Are Artificially Sweetened Beverages a Healthier Choice?

Do you choose artificially sweetened beverages over sugary beverages to avoid excessive sugar and calorie intake?

Recent research indicates that they may not be the best choice.

Using data from the Framingham Heart Study, a group of researchers recently found that artificially sweetened soft drink consumption was associated with a higher risk of stroke and dementia.

In light of these findings, let’s review artificial sweeteners.

Artificial sweeteners are used as substitutes for sugar. They can be up to 3000 times sweeter than table sugar, therefore very small amounts are needed to add sweetness.

There are many different sweeteners available, all of which can be grouped into two types – those that have calories and those that do not.

Those that have calories are the sugar alcohols (e.g., sorbitol, xylitol, mannitol). They have less calories than table sugar and have a minimal effect on blood glucose level.

There are many sweeteners that do not have calories including Acesulfame Potassium, Aspartame, Sucralose, Saccharin, Equal, Cyclamate,, Sugar Twin, Sweet’N Low, Splenda and Stevia. These sweeteners do not have an effect on blood glucose level.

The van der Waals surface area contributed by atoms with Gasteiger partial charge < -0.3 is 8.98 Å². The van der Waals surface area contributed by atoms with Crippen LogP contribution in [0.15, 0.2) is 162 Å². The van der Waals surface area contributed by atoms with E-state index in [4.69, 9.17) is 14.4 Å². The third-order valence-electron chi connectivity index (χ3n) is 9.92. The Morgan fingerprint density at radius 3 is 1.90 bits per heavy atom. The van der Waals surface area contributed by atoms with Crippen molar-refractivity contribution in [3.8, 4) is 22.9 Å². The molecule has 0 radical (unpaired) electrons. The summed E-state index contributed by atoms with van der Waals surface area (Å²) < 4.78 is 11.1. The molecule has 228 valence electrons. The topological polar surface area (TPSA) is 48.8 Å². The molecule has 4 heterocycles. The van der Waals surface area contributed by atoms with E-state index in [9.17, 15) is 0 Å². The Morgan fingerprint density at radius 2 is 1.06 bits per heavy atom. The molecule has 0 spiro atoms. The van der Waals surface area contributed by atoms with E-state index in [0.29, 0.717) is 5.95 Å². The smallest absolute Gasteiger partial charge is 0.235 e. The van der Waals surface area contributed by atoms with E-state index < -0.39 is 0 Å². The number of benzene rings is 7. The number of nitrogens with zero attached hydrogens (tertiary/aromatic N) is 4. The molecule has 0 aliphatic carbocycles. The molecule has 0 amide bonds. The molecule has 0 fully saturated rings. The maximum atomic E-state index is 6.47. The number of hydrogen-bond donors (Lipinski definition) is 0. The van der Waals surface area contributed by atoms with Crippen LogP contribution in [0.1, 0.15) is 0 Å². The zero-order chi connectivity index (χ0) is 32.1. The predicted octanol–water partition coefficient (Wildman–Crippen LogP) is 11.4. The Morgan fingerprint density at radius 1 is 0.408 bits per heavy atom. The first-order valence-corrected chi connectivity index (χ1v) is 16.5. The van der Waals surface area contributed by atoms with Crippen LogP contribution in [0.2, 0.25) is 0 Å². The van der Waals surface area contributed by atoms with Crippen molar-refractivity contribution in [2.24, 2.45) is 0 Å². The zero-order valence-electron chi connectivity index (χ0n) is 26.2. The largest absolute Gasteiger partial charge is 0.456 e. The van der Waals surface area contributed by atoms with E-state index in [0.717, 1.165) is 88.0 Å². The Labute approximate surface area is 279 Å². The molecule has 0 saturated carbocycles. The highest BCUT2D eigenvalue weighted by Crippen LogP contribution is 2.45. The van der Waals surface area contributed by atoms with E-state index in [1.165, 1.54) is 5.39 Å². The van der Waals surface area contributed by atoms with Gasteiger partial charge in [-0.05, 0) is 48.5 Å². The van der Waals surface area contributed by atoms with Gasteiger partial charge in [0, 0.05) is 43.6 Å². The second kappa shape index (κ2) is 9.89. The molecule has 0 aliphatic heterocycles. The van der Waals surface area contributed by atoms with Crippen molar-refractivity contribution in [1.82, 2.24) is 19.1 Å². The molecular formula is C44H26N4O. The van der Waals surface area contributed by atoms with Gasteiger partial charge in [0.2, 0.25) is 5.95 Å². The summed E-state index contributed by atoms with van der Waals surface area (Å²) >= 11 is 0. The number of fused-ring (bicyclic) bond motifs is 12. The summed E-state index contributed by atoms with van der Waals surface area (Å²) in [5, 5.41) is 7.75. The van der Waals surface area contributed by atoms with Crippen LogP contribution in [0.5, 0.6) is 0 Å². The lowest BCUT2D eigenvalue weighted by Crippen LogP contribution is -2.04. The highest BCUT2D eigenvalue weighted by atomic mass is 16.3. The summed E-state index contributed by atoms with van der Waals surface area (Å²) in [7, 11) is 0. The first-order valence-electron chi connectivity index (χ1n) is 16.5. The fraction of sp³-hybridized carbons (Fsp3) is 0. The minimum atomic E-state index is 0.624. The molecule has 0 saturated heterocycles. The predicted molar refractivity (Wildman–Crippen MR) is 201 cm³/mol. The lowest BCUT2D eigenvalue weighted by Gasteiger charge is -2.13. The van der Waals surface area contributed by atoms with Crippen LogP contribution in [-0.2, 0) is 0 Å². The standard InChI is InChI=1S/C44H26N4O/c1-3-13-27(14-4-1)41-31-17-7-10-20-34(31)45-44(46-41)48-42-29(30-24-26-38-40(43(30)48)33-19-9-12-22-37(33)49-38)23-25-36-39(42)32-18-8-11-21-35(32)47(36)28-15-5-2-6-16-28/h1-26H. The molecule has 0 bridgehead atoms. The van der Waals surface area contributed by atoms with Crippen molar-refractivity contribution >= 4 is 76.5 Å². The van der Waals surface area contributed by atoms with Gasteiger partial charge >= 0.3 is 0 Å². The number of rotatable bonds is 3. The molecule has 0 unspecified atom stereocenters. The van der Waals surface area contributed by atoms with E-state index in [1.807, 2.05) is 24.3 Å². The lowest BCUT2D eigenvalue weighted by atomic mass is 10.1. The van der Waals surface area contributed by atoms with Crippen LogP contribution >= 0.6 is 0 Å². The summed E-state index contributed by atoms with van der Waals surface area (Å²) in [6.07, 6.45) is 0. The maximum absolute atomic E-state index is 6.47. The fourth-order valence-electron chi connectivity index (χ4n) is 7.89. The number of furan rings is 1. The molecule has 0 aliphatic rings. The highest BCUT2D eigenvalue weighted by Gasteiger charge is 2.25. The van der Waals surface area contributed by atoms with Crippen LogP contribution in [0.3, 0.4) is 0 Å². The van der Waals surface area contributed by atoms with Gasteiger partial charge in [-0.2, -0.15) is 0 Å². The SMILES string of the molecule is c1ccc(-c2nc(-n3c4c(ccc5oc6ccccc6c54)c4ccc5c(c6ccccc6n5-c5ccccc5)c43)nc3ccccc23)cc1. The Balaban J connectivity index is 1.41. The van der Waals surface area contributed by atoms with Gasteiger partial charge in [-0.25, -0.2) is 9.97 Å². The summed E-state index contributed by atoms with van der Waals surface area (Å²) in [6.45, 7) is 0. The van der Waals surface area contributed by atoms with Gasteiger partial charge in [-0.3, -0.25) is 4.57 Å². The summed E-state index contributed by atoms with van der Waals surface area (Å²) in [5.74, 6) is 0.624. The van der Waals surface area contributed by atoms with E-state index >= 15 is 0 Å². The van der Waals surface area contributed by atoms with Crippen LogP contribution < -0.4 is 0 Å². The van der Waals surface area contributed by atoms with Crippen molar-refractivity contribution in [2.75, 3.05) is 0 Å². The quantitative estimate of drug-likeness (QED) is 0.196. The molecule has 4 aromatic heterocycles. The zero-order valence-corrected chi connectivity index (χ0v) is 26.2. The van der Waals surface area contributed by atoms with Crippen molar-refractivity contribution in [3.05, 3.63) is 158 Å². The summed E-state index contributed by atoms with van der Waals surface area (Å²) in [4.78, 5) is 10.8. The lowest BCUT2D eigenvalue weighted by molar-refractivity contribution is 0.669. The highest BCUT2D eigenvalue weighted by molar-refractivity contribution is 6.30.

Whether or not artificial sweeteners are safe has been a controversial topic for many years.

According to Health Canada, all sweeteners that are used and sold in Canada are safe when consumed in typical amounts. A moderate consumption of artificial sweeteners is also considered to be safe during pregnancy. However, it is recommended that infants and children avoid artificially sweetened food and drinks as they may replace other more nutritious foods.

In my opinion, it is best to limit your intake of both sugary beverages and artificially sweetened beverages. The majority of these beverages (e.g., soft drinks) are not ‘real food’ and often contain other chemicals and preservatives in addition to the sugar or artificial sweetener.

Consider them as a treat for only occasional consumption (e.g., once per week or less often), and stick to water and milk (if you consume dairy products).

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